And yet, the wish of the ECtHR to avoid such an ‘equivalent protection’ analysis seems understandable, if not necessarily justifiable. It is clear that, at least at the time of the alleged violations, the UN offered nothing like equivalent protection of ECHR rights. This is confirmed by the fact that when the ECtHR (though not the Grand Chamber) did query whether the UN offered ‘equivalent protection’ to that of the ECHR in connection with the Iraqi sanctions regime (whose procedures for listing and delisting are currently the same as they were for Nada and the 1267 regime at the time of the alleged violations) in Al-Dulimi, it found that it clearly did not.[16] This latter case is now before the Grand Chamber, which, it is hoped, will offer some harmonization of the case law. It would then be interesting to see how the Grand Chamber will deal with the question of art. 103 UN Charter, which the Second Chamber clearly avoided in Al-Dulimi. Namely, if the UN offers no equivalent protection, and the state implementing the sanctions is to be held to the standards of the ECHR, how is that squared with the fact that the state must indeed give precedence to the UN obligation under arts 25 and 103 UN Charter?

  • [1] Many thanks are due to Eleni Methymaki for truly helpful comments and excellent research assistance. All errors remain, of course, my own. 1 On this case see further ch. 4.5 in this collection. 2 1945 UN Charter, 1 UNTS XIV, art. 41 provides: ‘The Security Council may decide what measuresnot involving the use of armed force are to be employed to give effect to its decisions, and it may call uponthe Members of the United Nations to apply such measures. These may include complete or partial interruption of economic relations and of rail, sea, air, postal, telegraphic, radio, and other means of communication, and the severance of diplomatic relations.’ 3 The regime was split up in 2011, with two separate regimes being established for the Taliban and Al-Qaida respectively. See: uNsC Res 1988, UN Doc S/RES/1988 (17 June 2011); UNSC Res 1989, UN DocS/RES/1989 (17 June 2011).
  • [2] The most pertinent among them being UNSC Res 1333, UN Doc S/RES/1333 (19 December 2000);UNSC Res 1730, UN Doc S/RES/1730 (19 December 2006); UNSC Res 1904, UN Doc S/RES/1904 (17December 2009); S/RES/1988 (2011) and S/RES/1989 (2011) splitting the regime up (n. 3).
  • [3] Article 25 UN Charter provides: ‘The Members of the United Nations agree to accept and carry outthe decisions of the Security Council in accordance with the present Charter.’
  • [4] Article 103 UN Charter provides: ‘In the event of a conflict between the obligations of the Membersof the United Nations under the present Charter and their obligations under any other internationalagreement, their obligations under the present Charter shall prevail.’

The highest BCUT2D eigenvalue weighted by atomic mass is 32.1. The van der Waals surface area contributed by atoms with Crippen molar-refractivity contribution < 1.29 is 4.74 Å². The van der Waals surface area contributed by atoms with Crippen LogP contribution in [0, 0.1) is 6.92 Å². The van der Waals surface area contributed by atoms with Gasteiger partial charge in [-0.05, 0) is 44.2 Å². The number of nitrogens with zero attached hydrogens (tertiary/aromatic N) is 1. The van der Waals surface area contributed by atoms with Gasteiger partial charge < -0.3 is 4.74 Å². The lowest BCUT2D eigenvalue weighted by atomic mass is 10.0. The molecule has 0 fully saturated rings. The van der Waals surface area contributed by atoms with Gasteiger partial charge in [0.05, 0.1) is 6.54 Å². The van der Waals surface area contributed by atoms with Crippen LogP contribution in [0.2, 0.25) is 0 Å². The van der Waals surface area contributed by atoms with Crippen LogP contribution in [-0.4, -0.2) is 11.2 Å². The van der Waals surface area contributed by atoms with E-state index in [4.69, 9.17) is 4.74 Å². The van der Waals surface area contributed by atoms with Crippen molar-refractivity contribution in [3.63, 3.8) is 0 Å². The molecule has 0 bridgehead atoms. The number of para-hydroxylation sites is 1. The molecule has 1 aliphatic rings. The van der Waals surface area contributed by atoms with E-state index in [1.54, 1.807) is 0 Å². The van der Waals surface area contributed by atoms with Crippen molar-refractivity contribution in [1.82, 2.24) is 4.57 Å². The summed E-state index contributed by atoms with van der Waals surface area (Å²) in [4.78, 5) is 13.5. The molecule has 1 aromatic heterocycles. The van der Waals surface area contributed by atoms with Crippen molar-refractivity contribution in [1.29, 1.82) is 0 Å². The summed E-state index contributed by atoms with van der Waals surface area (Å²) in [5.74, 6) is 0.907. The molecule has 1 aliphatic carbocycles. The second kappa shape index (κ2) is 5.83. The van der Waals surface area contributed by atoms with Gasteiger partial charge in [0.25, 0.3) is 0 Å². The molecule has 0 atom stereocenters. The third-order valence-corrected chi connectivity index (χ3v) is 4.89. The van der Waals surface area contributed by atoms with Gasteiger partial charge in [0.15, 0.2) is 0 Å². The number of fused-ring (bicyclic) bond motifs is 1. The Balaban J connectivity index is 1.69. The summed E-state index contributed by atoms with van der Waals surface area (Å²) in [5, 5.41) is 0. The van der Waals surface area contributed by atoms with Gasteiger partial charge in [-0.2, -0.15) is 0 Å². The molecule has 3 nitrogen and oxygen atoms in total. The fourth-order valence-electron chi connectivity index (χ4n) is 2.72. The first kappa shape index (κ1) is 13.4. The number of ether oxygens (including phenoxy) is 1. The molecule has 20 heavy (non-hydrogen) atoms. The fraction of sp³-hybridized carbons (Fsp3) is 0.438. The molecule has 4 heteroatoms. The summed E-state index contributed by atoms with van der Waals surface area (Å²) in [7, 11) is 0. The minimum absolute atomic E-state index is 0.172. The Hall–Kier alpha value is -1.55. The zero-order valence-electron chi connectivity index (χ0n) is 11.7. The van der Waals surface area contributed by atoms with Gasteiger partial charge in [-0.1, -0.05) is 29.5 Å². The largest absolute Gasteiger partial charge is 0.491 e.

• [5] See generally V. Gowlland-Debbas (ed.), National Implementation of United Nations Sanctions:A Comparative Study (The Hague, Martinus Nijhoff 2004).
  • [6] This section relies largely on the ‘Regeste’ section of the Federal Tribunal’s decision and on the ‘Facts’section of the decision of the European Court of Human Rights Grand Chamber, to which Nada eventually complained: Nada v Switzerland, App No 10593/08, (Grand Chamber 12 September 2012), availableat
  • [7] See art. 24(1) UN Charter.
  • [8] These excerpts have been translated from the German text of the decision by the author. This is notan official translation of the decision. Most references of the Court have been omitted, which is signifiedby ellipses in square brackets [...].
  • [9] ECtHR: Behrami and Behrami v France and Saramati vFrance, Germany and Norway, App No 71412/01and 78166/01, Admissibility (Grand Chamber 2 May 2007), paras 128-44; Al-Jedda v UK, App No 27021/08(Grand Chamber 7 July 2011), paras 76-86.
  • [10] Case T-315/01, Yassin Abdullah Kadi v Council of the European Union and Commission of theEuropean Communities, [2005] ECR II-3649; Joined Cases C-402/05 and C-415/05 P, Yassin AbdullahKadi and Al Barakaat International Foundation v Council of the European Union and the Commissionof the European Communities, [2008] ECR I-6351; Case T-85/09, Yassin Abdullah Kadi v EuropeanCommission, [2010] ECR II-5177; Joined Cases of C-584/10 P, C-593/10 P and C-595/10 P, EuropeanCommission and Others v Yassin Abdullah Kadi [2013] ECR-0000. See further ch. 4.5 in this collection.
  • [11] Her Majesty’s Treasury (Respondent) v Mohammed Jabar Ahmed and Others (FC) (Appellants) [2010]UKSC 2. 14 On the issue of normative control over state conduct, see generally Antonios Tzanakopoulos,Disobeying the Security Council: Countermeasures Against Wrongful Sanctions (Oxford, OxfordUniversity Press 2011) pp. 40-5.
  • [12] See art. 53, 1969 Vienna Convention on the Law of Treaties, 1155 UNTS 331.
  • [13] ECtHR: Bosphorus Hava Yollari Turizm ve Ticaret Anonim Sirketi v Ireland, App No 45036/98(Grand Chamber 30 June 2005), paras 152-6; cf on immunity of international organizations Waite andKennedy v Germany, App No 26083/94 (Grand Chamber 18 February 1999), paras 67-73.
  • [14] Solange I [1974] 37 BVerfGE 271; Solange II [1986] 73 BVerfGE 339. See further ch. 4.2 in thiscollection.
  • [15] ECtHR: Nada v Switzerland, App No 10593/08 (Grand Chamber 12 September 2012).
  • [16] ECtHR: Al-Dulimi AND Montana Management Inc. v Switzerland, App No 5809/08 (26 September2013), paras 117-21.